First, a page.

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Re: Buddhist Parochialism in the West

Postby greentara » Wed Sep 25, 2013 5:04 am

smcj, You're posting made me smile....so true, well written. In the west you can't really ask for anything more then a pool of candidates. I wonder if the old saying "you get the teacher you deserve" is still valid?
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Re: Buddhist Parochialism in the West

Postby Indrajala » Wed Sep 25, 2013 5:16 am

Karma Dorje wrote:Please share your thoughts on this.


Tibetan Buddhism in the west could introduce democratic federations which manage common retreat centers for everyone to use. The democracy means, ideally, egalitarianism and neutrality when it comes to lineages and gurus.

Whether that's really viable or not is up in the air. For one thing, Tibetan teachers might not really be keen on it (democracy isn't really appreciated in a lot of Asian cultures, and their ideas of hierarchy and deferential respect kind of negate the possibility of democratic dialogue).

Chinese Buddhist organizations out of Taiwan likewise don't cooperate with each other. They each build their own universities and seminaries. They also compete with each other. So, instead of having one really solid and well-endowed Taiwan Buddhist University, you get several minor universities that are not taken seriously by the academic world. This kind of phenomena is seen all around Asia, so it isn't limited to TB.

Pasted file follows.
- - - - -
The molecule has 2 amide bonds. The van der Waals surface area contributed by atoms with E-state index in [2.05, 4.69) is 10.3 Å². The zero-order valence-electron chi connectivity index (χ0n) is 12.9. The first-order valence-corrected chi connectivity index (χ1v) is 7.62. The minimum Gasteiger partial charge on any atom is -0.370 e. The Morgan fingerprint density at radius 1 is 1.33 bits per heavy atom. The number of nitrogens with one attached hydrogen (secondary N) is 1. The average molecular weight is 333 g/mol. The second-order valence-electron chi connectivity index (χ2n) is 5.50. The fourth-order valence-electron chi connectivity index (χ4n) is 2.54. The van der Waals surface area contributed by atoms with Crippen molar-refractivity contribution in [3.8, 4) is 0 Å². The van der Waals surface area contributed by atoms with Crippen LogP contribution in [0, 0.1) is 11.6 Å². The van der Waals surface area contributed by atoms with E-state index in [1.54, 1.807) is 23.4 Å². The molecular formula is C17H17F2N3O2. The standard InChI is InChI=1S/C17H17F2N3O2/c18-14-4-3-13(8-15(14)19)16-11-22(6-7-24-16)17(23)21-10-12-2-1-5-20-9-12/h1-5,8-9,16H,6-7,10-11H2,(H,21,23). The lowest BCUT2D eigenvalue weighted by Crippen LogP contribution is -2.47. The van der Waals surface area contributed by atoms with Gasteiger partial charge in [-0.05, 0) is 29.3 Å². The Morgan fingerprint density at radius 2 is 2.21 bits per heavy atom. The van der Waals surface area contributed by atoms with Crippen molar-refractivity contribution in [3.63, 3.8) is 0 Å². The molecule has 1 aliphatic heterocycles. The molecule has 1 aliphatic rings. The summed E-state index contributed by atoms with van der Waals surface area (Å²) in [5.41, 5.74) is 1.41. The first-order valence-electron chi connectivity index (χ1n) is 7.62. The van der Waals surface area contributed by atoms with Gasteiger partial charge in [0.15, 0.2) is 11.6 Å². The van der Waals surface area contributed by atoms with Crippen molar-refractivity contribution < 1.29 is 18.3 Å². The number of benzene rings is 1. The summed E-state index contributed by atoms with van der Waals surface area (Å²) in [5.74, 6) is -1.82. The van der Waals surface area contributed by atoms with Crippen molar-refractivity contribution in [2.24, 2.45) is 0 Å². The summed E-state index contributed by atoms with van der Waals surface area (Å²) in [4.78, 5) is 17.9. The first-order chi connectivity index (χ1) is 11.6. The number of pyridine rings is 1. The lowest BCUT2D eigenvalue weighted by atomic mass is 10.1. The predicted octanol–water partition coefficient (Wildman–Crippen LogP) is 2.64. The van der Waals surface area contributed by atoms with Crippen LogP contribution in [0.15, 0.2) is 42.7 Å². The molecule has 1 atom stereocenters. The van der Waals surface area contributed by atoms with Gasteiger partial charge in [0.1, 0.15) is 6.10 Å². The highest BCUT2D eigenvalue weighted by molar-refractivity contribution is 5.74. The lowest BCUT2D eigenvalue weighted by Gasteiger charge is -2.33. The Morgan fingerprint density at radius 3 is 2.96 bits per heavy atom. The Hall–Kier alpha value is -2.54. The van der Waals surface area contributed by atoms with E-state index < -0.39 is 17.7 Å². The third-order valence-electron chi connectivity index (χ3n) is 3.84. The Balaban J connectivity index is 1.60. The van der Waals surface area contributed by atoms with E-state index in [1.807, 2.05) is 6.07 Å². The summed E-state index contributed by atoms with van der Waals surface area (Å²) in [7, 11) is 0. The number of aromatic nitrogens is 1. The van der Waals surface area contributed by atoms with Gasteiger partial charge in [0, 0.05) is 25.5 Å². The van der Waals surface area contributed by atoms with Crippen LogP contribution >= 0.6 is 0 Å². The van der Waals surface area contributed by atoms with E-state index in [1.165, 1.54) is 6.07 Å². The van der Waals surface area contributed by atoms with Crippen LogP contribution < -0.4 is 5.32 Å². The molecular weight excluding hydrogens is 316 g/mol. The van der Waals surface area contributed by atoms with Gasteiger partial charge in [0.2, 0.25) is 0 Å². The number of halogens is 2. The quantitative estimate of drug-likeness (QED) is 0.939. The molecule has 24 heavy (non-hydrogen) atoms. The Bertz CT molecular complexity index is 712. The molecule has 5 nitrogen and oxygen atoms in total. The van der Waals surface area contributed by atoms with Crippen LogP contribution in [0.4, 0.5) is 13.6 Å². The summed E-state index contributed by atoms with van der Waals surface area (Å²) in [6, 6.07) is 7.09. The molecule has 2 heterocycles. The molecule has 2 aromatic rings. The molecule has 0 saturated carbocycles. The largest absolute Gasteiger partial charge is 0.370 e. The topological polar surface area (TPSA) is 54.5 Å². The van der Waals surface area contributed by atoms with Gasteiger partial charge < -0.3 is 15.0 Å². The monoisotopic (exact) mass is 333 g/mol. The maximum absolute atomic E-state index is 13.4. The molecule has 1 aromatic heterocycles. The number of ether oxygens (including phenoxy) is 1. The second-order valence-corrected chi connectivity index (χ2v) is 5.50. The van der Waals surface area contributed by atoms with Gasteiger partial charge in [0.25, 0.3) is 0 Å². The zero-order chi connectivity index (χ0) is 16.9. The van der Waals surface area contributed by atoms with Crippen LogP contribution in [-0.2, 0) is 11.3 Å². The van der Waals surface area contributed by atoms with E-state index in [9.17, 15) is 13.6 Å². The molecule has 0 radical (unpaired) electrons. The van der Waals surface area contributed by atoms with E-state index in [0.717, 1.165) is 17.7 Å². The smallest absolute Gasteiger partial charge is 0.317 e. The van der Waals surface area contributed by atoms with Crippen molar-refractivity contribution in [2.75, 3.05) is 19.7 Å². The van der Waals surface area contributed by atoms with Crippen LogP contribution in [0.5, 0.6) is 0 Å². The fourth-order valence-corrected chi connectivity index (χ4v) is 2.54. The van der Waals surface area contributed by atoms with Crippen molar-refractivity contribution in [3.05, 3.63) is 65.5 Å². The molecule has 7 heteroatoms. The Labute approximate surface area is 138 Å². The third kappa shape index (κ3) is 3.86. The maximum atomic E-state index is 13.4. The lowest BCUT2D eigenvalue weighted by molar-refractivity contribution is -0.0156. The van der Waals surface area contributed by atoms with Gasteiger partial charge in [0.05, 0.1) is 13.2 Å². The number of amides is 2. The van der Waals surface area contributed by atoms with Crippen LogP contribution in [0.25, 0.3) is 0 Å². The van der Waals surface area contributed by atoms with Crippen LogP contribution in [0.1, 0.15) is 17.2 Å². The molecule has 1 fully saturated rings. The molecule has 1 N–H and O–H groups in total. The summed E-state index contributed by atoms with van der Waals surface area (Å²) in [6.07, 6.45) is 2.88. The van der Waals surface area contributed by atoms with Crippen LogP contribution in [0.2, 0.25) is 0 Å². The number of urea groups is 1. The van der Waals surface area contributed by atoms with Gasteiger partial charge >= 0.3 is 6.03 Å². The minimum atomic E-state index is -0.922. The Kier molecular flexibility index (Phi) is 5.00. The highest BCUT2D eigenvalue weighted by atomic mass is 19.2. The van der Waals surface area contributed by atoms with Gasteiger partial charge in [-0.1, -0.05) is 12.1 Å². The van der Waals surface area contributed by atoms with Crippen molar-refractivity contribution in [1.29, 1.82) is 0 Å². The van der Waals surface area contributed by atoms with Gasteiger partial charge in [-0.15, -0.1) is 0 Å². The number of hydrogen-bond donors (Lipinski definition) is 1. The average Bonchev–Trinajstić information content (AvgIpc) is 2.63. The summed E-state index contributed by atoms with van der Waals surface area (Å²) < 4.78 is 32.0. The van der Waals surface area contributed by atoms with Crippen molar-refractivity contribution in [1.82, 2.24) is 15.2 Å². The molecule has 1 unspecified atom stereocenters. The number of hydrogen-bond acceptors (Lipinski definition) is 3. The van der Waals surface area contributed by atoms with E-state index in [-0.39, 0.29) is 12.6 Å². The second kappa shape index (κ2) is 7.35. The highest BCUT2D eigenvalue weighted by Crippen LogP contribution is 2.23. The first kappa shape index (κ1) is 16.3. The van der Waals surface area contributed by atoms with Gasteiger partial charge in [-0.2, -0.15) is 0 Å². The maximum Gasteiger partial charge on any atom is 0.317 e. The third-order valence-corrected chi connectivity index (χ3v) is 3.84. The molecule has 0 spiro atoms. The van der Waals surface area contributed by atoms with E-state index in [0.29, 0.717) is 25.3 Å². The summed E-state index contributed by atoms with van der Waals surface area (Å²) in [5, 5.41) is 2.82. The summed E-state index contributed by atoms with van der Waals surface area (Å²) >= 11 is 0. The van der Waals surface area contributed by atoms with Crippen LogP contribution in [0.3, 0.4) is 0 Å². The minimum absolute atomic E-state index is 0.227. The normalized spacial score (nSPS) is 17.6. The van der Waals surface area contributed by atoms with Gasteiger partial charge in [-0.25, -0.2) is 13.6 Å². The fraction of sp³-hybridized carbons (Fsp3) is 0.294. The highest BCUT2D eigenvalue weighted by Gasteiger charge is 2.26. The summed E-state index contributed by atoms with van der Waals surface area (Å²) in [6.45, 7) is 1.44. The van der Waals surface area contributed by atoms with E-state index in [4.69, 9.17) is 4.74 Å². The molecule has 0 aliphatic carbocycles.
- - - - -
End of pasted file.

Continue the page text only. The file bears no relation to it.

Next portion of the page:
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Re: Buddhist Parochialism in the West

Postby rory » Wed Sep 25, 2013 5:48 am

Years ago when I was training in Tendai, I met a bunch of local western priests in NC from the Japanese tradition. I even had class with one; you think we'd get friendly, swap training stories, discuss big philosophical issues from our various schools etc..No! All my friendly attempts were rebuffed. I couldn't believe it. They just saw me as a competing brand. Sad, sad, sad.....
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Re: Buddhist Parochialism in the West

Postby smcj » Wed Sep 25, 2013 6:12 am

My disappointment is with the lack of coordination, or even cooperation, between centers of the same sect. For instance there are two Kagyu centers that both meet in Santa Monica on Wednesday night about 4 blocks from each other. They are on friendly terms, but why not combine the meetings? In fact, why not combine the centers? Whatever.

But to me it is a given to me that different sects will not cooperate with each other. Sectarianism was rampant in Old Tibet, and unfortunately much of that cultural mindset has been imported here. The subdivision of a sect into each lama's fiefdom has certainly not helped that mindset. But fortunately cosmopolitan sensibilities, as well as an uncontrolled public discourse, don't easily mesh with small mindedness. So the situation on that level isn't good, but there's still hope for a better outcome.
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Re: Buddhist Parochialism in the West

Postby smcj » Wed Sep 25, 2013 6:26 am